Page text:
Merrill had to return to Glendale, but the rest of us remained in
the hotel in San Luis Obispo, to be in as constant attendance as
possible.
The accident occurred on July 23, 1958. By evening of July
29, a very serious decision had to be made. Dick's kidneys were
not functioning enough to keep him alive much longer. The doctors
at San Luis Obispo had called specialists from UCLA Medical
Center to come up for consultation. They told me that it would be
necessary to attempt to remove Dick to the medical center in
Westwood (Los Angeles) where they could use an artificial kidney
to stimulate normal action by his own kidneys. By carrying him
suspended in traction on the special kind of pallet "bed" that he
was strapped on, driving slowly in an ambulance through the
night, they felt that they could successfully move him to the Los
Angeles medical center. Our two nurses and one or more of their
doctors went along in the ambulance. Also, Mr. Norman Smith, who
had remained the week with me, went along with them.
We tried to get a little sleep through part of that night,
rising and leaving about 5 a.m. for Los Angeles. We felt we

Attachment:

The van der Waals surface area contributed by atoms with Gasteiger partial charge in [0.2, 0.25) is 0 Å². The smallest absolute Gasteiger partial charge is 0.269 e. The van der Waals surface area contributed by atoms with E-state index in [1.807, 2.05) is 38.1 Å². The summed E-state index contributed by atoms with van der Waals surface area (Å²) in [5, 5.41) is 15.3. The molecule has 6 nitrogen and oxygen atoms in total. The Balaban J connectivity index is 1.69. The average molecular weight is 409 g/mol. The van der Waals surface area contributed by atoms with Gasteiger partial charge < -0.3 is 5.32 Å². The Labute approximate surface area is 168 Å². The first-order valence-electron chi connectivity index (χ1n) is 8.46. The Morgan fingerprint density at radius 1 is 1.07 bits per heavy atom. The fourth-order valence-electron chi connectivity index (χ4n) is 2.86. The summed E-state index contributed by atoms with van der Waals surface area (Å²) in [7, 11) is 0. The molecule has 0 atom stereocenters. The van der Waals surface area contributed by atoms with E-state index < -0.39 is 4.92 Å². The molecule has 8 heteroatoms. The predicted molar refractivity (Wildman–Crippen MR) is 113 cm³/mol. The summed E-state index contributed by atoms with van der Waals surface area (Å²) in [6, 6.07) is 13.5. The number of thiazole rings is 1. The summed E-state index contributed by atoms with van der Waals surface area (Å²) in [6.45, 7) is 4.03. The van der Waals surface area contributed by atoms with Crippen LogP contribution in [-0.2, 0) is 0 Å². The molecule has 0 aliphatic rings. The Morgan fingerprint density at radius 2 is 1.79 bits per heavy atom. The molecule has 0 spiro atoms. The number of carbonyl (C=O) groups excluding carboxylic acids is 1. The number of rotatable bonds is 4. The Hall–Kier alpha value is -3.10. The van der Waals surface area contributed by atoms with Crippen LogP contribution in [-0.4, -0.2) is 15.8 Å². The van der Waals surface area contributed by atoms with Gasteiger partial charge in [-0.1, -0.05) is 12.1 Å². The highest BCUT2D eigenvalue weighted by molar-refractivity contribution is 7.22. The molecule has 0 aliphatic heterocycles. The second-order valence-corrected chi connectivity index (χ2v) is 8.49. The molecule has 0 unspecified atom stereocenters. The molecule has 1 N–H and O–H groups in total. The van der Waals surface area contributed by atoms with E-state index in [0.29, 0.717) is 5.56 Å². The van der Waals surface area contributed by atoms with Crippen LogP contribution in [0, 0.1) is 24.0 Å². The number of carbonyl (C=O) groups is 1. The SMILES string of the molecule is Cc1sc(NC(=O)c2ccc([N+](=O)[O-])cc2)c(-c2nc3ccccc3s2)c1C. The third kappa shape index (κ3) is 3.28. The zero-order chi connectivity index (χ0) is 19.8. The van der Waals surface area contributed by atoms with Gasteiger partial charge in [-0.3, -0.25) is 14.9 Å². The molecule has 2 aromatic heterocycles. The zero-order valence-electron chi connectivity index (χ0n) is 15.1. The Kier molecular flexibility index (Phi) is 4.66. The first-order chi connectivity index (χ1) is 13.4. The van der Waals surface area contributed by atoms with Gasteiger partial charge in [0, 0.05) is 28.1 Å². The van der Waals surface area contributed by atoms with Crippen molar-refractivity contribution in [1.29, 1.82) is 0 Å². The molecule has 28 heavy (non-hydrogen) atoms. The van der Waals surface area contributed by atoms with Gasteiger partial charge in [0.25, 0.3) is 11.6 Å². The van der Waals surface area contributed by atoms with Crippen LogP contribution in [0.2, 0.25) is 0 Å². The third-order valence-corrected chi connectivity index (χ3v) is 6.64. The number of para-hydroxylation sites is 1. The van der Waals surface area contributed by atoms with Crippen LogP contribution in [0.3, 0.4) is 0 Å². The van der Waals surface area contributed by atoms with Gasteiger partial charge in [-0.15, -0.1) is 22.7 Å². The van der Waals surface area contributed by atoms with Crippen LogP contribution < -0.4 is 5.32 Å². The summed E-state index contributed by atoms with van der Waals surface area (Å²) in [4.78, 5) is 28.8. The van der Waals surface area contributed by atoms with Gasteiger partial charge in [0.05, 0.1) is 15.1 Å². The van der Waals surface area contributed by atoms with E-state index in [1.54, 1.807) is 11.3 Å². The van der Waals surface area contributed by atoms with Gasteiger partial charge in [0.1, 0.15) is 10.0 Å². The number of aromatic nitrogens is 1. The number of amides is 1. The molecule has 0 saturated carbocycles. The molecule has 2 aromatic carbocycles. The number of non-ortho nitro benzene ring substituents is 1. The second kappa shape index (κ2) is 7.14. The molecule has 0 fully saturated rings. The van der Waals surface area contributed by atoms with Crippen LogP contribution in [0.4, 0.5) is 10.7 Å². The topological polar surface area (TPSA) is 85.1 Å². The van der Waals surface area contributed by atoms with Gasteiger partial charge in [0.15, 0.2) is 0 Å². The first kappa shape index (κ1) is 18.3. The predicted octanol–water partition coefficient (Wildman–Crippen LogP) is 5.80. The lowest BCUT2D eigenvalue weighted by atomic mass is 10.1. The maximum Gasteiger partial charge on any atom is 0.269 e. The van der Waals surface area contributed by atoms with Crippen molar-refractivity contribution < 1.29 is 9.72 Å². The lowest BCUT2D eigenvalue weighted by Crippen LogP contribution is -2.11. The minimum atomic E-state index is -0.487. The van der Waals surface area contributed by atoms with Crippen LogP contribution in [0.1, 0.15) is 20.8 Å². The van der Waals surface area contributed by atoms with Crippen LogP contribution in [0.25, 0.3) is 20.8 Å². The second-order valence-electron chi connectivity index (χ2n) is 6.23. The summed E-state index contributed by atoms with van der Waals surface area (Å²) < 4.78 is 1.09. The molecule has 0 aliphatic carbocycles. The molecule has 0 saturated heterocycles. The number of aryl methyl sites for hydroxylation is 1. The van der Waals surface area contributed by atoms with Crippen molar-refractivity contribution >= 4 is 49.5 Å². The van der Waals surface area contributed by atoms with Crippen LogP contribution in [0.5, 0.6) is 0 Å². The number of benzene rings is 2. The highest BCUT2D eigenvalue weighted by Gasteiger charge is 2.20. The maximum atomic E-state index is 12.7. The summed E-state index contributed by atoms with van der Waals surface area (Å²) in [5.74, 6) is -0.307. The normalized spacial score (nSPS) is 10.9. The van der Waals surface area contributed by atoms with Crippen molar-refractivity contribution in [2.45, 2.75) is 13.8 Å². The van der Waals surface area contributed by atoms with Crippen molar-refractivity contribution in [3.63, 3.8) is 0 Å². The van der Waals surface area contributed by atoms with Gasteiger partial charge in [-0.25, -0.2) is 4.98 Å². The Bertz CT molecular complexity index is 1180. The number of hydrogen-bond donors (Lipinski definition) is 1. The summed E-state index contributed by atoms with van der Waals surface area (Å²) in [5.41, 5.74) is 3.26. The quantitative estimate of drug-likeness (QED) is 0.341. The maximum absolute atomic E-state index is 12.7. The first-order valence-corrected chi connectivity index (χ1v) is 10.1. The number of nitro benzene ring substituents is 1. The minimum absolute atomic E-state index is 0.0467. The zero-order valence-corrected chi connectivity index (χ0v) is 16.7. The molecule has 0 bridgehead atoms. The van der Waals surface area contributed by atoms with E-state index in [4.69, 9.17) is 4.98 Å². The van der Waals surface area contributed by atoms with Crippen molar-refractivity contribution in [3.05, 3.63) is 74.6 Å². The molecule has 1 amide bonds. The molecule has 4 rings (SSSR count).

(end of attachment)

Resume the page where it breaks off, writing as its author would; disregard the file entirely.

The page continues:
should arrive not too much later than the ambulance, since it was
to drive very slowly.
During the week, Dick had had various ones of us read the
Bible to him. In spite of the pain, and the terrible condition,
he kept in good spirits. Once, in prayer, he began thanking God
for the many, many blessings that had been lavished on him. The
nurse in attendance said that this continued a long time -- he had
so very MANY things to be thankful for.
I had typed out a number of biblical PROMISES that God had
made for us, from various parts of the Bible, for our nurses to
read to Dick in the ambulance when he was awake.
As we approached the Los Angeles area on the morning of June
30, strange premonitions seemed to come into my mind. I didn't
tell the others. I didn't want to cause them any concern, worry,
or lack of faith. This I had to fight out within my own mind, by
prayer and mental concentration. Finally, it seemed that I had
won a victory over these premonitions and I had gotten my mind